Title: Different Seasons
Author: Stephen King
Page Count/Review Word Count:560
Different Seasons is an interesting book because it’s one of King’s earlier releases and so it retains a lot of that early King flair that so characterises his early work. It also stands out because it’s not one novel but rather a collection of four different novellas, some of which I enjoyed more than others.
The first one is Rita Hayworth and Shawshank Redemption, and you might already be familiar with it because of the movie. I actually prefer the movie and thought that the story was only so so, with little in the way of an actual plot. It follows the story of a man who’s been jailed for murder but who claims he’s innocent. With nothing but time on his hands, he starts a project to take his mind off the incarceration.
The next one up was probably my favourite, a story called Apt Pupil which is about the unusual relationship between a young boy and an elderly Nazi. The boy basically blackmails the Nazi into reliving his days as an officer at a German concentration camp and the story follows the effect that has on his mind and personality. It asks you as the reader a lot of questions, and while it’s always kind of bleak to read about Nazis, I found this nevertheless enjoyable.
Next is The Body, which has been adapted into a film called Stand By Me. It’s kind of a coming-of-age story about a group of kids who set out to find a missing kid from a nearby neighbourhood and what happens to them along the way. Each of the kids has a crappy home life including abusive family members and as they set out on this journey, they struggle to wrap their heads around the situation that they find themselves in.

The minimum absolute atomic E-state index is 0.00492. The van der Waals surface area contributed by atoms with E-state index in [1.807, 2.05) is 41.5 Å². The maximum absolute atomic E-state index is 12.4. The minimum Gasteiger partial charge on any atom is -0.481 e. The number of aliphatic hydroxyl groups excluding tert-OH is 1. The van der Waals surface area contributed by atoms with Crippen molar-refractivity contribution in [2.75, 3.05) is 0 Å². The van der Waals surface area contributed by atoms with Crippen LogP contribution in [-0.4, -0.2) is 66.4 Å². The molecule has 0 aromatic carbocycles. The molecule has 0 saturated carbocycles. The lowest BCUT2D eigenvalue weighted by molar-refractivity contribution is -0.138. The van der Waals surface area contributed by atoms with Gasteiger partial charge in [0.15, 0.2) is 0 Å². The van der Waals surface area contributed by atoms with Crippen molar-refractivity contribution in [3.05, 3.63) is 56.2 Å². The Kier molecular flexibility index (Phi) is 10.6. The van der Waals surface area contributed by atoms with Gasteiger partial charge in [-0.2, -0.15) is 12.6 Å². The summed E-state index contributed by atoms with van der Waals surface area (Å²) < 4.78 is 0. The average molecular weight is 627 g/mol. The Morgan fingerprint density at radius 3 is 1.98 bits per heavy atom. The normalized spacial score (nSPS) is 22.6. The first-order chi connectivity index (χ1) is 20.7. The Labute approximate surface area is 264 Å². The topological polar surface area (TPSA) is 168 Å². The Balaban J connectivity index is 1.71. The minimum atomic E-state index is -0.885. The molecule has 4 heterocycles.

The final story in this collection is The Breathing Method, which was probably my second favourite. This is a story within a story, effectively taking the form of an oral tale that’s told inside the walls of an unusual take on the classic gentleman’s club. The tale is about a woman who’s determined to give birth at all costs, and it gets pretty graphic down the line as she nears her due date. It’s not one for the squeamish, nor for those who are pregnant, but it is a great story nonetheless.
Overall then, there’s a lot to be said about this collection, and while I didn’t think all of the stories were famtastic, Apt Pupil and The Breathing Method alone make this worth reading, and you’ll probably want to read the other two because they’re high profile ones thanks to the film versions. That said, you’d better clear a gap in your schedule if you’re hoping to read it from cover to cover without switching to another book, because it comes in at 560 pages of pretty small print.
Still, I’m glad that I read it, and while it wasn’t a five-star read for me, it did still live up to King’s impressive reputation and makes a nice little addition to my collection of King books. I think I’ll take a little break before I embark on another one, though. It eats up a lot of time. You know how it is.